From School Library Journal
Grade 5-8?This easy-to-read biography touches on Olmos's early life and education, concentrating mainly on his acting career and mentioning his recent participation in "Rebuilding Los Angeles," a group founded after the riots of 1992. The book is well illustrated with full-color and black-and-white photographs that give a sense of Olmos and the culture that influenced him, but there are no pictures of him as a young boy. Quotes from the subject are included, but they are not documented. An index and chronology are helpful for research, but the list for further reading cites books about acting and other Mexican-Americans rather than additional sources about Olmos himself. Aimed at reluctant readers, this title provides a brief but useful look at an accomplished Hispanic American.?Phyllis Graves, Creekwood Middle School, Kingwood, TX
Copyright 1995 Reed Business Information, Inc.
Gr. 3-5. Although a biography about an actor might seem lightweight, Olmos proves a worthy subject for this latest addition to the Hispanic Heritage series. Olmos, winner of Tony, Emmy, and Golden Globe awards as well as an Oscar nomination, grew up in East L.A. (Martinez deftly relates Olmos' youth to the experience of today's Chicanos). After Olmos received a Tony, he was offered many roles that he refused on principle because the parts typically portrayed Latinos as criminals or drug addicts. Olmos' integrity was rewarded, as he moved on to Miami Vice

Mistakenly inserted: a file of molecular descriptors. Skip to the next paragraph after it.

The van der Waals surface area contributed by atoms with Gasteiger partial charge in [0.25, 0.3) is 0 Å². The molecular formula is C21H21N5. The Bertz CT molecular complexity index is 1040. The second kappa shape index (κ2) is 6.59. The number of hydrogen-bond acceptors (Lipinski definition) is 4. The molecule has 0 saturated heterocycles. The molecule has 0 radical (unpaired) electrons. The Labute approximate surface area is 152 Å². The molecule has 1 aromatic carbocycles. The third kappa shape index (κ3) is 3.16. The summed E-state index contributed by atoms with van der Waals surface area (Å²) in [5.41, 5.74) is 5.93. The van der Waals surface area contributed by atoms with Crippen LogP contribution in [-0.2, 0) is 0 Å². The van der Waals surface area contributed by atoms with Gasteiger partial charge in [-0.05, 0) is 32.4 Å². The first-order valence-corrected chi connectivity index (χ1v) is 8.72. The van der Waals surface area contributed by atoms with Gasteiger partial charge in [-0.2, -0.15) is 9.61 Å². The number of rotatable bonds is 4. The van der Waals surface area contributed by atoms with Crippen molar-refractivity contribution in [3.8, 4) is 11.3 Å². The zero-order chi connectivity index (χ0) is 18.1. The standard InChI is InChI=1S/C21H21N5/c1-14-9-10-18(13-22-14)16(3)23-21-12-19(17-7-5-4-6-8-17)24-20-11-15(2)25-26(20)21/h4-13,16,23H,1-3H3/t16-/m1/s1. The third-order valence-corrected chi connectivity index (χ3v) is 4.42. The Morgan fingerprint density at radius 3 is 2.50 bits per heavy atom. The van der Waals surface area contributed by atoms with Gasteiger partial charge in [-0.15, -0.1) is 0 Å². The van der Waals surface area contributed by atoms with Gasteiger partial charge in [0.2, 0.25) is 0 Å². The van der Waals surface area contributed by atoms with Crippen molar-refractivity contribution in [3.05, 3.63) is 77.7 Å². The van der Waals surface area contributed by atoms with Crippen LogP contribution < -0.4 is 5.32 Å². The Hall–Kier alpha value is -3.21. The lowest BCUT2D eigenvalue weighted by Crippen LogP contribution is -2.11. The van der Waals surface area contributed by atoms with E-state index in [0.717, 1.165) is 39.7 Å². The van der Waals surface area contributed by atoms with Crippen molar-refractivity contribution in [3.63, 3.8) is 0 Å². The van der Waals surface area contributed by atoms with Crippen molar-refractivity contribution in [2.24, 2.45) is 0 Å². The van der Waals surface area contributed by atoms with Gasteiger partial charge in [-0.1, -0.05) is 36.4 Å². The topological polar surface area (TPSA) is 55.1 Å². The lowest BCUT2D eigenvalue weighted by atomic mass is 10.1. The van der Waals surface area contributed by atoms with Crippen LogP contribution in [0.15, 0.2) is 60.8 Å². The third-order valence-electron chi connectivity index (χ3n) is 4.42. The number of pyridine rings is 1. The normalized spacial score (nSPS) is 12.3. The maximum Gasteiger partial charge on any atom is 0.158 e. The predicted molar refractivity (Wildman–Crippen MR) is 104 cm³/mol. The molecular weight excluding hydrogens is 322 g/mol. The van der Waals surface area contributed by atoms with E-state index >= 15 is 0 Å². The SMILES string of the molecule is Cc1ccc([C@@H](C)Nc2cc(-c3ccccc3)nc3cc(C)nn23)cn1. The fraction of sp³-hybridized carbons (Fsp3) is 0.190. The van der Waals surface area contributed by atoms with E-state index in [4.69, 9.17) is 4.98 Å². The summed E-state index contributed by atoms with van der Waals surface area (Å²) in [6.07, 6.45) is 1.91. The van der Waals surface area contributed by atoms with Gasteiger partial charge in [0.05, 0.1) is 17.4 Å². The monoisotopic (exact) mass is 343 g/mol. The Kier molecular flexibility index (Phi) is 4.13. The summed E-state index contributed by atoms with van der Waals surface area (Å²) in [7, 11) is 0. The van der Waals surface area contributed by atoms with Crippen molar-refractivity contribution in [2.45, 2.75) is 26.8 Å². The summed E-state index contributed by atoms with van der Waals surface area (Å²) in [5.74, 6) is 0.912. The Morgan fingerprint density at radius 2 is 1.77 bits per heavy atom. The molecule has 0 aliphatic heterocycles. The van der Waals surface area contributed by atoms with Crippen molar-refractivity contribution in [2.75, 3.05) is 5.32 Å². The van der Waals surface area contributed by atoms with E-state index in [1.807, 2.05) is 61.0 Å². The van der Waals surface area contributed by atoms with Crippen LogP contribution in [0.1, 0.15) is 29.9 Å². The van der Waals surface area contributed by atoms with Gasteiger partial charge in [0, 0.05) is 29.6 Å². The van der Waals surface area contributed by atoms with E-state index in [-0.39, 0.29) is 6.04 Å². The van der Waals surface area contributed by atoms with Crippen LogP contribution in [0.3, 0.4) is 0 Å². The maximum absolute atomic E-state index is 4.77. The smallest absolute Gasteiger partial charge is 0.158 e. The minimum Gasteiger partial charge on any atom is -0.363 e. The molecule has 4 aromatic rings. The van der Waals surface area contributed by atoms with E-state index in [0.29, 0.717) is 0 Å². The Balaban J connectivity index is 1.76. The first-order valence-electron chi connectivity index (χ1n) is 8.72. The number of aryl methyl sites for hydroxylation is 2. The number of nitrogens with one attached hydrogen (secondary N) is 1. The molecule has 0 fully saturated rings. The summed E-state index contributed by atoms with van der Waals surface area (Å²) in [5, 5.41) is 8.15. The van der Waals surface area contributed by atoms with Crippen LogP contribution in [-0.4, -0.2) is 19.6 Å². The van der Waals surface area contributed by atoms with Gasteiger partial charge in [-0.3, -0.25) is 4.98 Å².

and Stand and Deliver
. His peacemaking in the L.A. riots, his talks to schools and prisons, and his disavowal of drugs and alcohol make him an outstanding yet somehow accessible role model. Claiming his achievements come from hard work guided by the virtues of patience, faith, and dignity, Olmos personifies attainable success. Chicanos and budding thespians of any race will find much food for thought here. Julie Yates Walton